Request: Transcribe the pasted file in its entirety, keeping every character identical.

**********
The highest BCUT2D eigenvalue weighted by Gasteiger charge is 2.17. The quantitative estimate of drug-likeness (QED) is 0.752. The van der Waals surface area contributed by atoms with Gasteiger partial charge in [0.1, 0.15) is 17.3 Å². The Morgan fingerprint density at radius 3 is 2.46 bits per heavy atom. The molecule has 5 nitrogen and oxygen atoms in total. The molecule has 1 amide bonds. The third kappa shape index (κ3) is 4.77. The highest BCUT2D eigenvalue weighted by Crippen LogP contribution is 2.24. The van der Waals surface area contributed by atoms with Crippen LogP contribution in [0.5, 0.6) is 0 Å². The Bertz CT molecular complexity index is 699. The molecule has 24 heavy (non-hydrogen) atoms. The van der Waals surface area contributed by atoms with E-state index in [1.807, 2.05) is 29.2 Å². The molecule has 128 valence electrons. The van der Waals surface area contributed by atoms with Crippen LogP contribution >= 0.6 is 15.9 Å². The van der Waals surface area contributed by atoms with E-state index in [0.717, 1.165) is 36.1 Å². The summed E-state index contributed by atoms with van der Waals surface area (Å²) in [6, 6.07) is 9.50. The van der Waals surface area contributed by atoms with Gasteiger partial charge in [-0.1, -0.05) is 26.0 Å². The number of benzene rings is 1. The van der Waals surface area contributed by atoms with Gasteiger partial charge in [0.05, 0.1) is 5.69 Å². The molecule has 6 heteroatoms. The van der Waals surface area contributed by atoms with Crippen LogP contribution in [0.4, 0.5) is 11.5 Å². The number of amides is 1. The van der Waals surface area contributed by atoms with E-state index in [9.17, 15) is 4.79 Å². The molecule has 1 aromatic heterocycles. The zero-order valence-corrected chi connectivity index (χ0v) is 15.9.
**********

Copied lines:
The highest BCUT2D eigenvalue weighted by Gasteiger charge is 2.17. The quantitative estimate of drug-likeness (QED) is 0.752. The van der Waals surface area contributed by atoms with Gasteiger partial charge in [0.1, 0.15) is 17.3 Å². The Morgan fingerprint density at radius 3 is 2.46 bits per heavy atom. The molecule has 5 nitrogen and oxygen atoms in total. The molecule has 1 amide bonds. The third kappa shape index (κ3) is 4.77. The highest BCUT2D eigenvalue weighted by Crippen LogP contribution is 2.24. The van der Waals surface area contributed by atoms with Crippen LogP contribution in [0.5, 0.6) is 0 Å². The Bertz CT molecular complexity index is 699. The molecule has 24 heavy (non-hydrogen) atoms. The van der Waals surface area contributed by atoms with E-state index in [1.807, 2.05) is 29.2 Å². The molecule has 128 valence electrons. The van der Waals surface area contributed by atoms with Crippen LogP contribution >= 0.6 is 15.9 Å². The van der Waals surface area contributed by atoms with E-state index in [0.717, 1.165) is 36.1 Å². The summed E-state index contributed by atoms with van der Waals surface area (Å²) in [6, 6.07) is 9.50. The van der Waals surface area contributed by atoms with Gasteiger partial charge in [-0.1, -0.05) is 26.0 Å². The number of benzene rings is 1. The van der Waals surface area contributed by atoms with Gasteiger partial charge in [0.05, 0.1) is 5.69 Å². The molecule has 6 heteroatoms. The van der Waals surface area contributed by atoms with Crippen LogP contribution in [0.4, 0.5) is 11.5 Å². The number of amides is 1. The van der Waals surface area contributed by atoms with E-state index in [9.17, 15) is 4.79 Å². The molecule has 1 aromatic heterocycles. The zero-order valence-corrected chi connectivity index (χ0v) is 15.9.